At the same time, investors remain deeply concerned about President Donald Trump’s trade wars and their impact on growth. Trump said on Tuesday that a deal with China was a long way off and that he could still impose tariffs on an additional $325 billion worth of Chinese goods if needed.

The biggest percentage loser among European sectors was the oil and gas sector, down 2 per cent, as energy heavyweights BP and Total were hit by the slide in the oil price to a one-week low on Tuesday.

Swiss stocks were a bright spot with shares in Swatch jumping 6 per cent, its strongest performance in more than six years after the watchmaker issued a positive outlook for its biggest markets.

Dutch chipmaker ASML also rose 5.2 per cent after it reported better-than-expected quarterly results and kept to its forecast of solid growth for the rest of the year.

Ericsson fell about 12 per cent, the most on the STOXX 600, after warning costs related to winning new contracts for its network business would hit profit margins later this year.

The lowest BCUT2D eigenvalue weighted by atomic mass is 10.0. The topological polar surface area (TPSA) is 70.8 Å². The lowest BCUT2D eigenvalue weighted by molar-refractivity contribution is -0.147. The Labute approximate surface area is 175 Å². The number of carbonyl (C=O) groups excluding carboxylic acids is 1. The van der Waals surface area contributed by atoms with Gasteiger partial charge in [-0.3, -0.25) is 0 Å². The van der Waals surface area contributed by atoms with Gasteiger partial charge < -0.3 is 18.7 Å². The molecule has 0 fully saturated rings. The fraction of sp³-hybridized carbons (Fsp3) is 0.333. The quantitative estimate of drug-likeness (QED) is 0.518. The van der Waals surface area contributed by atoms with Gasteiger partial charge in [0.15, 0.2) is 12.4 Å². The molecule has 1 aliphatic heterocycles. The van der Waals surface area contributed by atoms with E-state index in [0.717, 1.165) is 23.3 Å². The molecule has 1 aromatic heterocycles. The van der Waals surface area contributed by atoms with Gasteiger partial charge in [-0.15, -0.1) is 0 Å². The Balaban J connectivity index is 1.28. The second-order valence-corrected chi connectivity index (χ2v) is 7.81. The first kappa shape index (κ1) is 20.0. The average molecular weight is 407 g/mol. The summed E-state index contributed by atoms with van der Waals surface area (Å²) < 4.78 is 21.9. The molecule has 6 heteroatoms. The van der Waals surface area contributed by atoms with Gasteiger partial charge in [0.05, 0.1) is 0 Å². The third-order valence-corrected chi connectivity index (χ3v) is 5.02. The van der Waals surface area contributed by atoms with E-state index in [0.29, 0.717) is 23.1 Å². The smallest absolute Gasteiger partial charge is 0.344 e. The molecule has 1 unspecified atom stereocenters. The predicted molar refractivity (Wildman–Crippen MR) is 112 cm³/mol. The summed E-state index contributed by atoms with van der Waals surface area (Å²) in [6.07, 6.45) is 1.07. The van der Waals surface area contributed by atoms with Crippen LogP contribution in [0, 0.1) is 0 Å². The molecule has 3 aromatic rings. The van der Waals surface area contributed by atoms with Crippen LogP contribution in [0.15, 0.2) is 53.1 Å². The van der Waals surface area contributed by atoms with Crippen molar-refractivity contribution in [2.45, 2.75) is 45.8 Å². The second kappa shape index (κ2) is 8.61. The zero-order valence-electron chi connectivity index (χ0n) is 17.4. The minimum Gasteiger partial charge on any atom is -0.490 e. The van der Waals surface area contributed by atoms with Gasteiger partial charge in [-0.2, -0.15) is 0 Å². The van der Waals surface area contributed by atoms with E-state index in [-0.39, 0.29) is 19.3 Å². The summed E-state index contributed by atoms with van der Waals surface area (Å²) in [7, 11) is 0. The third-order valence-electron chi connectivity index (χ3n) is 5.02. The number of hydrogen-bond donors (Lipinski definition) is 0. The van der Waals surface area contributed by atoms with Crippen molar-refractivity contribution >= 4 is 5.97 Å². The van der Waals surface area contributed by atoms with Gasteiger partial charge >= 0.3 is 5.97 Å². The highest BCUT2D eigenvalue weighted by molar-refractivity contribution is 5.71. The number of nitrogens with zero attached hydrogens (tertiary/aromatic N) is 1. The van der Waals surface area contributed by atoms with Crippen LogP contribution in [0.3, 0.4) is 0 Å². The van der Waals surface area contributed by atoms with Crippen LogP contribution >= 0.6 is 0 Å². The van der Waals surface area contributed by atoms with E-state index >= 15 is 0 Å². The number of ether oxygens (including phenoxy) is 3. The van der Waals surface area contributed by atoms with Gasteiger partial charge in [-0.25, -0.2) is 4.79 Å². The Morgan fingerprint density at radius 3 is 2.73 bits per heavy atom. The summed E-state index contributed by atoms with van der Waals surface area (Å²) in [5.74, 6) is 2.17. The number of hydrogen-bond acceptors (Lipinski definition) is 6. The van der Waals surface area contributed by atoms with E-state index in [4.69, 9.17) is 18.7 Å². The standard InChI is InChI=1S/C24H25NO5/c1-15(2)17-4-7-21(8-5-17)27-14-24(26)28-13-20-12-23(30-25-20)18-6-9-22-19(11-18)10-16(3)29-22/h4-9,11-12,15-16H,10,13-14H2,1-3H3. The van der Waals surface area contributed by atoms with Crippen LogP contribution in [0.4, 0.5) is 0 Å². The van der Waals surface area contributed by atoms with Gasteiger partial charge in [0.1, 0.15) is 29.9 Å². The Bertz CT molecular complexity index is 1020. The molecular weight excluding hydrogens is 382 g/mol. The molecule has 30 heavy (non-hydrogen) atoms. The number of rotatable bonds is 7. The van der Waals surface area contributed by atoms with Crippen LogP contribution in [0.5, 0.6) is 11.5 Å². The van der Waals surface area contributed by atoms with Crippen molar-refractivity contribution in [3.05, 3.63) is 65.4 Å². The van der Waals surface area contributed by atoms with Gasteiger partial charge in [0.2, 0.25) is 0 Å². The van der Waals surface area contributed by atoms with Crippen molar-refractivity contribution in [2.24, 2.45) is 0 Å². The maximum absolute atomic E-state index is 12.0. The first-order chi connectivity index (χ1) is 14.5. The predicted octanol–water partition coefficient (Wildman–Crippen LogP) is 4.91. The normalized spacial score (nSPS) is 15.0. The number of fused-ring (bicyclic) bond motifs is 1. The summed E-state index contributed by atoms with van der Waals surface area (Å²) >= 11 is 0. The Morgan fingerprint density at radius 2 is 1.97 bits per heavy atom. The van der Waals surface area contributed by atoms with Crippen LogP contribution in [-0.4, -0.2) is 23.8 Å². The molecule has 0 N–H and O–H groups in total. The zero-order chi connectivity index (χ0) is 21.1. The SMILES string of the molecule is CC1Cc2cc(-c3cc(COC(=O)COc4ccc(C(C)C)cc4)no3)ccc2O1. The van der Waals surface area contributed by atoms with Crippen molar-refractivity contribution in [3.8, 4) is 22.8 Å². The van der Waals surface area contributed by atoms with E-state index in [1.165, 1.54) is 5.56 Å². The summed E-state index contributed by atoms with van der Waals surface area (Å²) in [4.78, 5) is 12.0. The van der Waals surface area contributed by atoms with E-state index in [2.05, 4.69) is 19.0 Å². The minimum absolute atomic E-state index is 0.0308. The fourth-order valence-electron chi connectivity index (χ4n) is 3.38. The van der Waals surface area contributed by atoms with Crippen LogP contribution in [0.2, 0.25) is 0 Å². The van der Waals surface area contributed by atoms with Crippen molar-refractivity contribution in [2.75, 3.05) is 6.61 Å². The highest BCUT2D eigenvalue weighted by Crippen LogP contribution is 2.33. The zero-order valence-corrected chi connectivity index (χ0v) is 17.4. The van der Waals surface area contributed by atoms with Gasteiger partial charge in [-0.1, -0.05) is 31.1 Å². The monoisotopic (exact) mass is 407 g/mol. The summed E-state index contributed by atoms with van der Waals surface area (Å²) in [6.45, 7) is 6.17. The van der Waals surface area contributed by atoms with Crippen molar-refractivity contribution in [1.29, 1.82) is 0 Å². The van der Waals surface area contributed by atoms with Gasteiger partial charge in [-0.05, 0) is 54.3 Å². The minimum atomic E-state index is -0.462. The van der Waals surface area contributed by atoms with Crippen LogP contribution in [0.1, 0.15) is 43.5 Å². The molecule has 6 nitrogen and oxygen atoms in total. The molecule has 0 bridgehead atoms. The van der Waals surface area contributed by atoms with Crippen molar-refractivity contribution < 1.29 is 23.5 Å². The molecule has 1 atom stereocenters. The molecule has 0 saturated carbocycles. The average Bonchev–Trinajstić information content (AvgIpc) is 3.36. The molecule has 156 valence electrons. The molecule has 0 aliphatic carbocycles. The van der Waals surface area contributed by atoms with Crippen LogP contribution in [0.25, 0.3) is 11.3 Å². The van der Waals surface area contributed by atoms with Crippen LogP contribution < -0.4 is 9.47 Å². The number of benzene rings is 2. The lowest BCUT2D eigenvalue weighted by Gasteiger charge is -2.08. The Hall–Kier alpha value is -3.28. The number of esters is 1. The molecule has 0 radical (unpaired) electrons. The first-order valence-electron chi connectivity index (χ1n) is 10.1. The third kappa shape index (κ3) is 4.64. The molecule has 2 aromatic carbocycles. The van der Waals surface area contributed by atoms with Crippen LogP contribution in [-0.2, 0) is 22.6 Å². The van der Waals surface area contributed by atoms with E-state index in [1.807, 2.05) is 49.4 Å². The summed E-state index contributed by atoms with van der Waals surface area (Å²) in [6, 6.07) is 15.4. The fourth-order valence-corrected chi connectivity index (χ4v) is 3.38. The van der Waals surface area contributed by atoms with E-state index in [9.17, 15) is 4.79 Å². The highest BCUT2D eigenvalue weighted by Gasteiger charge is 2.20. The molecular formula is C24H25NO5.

North America

US stock indexes fell on Wednesday as weak results from CSX Corp stoked concerns that the protracted trade war between the US and China could hurt corporate earnings.

CSX shares tumbled 10.3 per cent, their biggest one-day drop since 2008, after the rail freight company posted lower-than-expected quarterly profit and cut its full-year revenue forecast. Ongoing trade tensions have contributed to a decline in truck and rail freight volumes in the first half of 2019.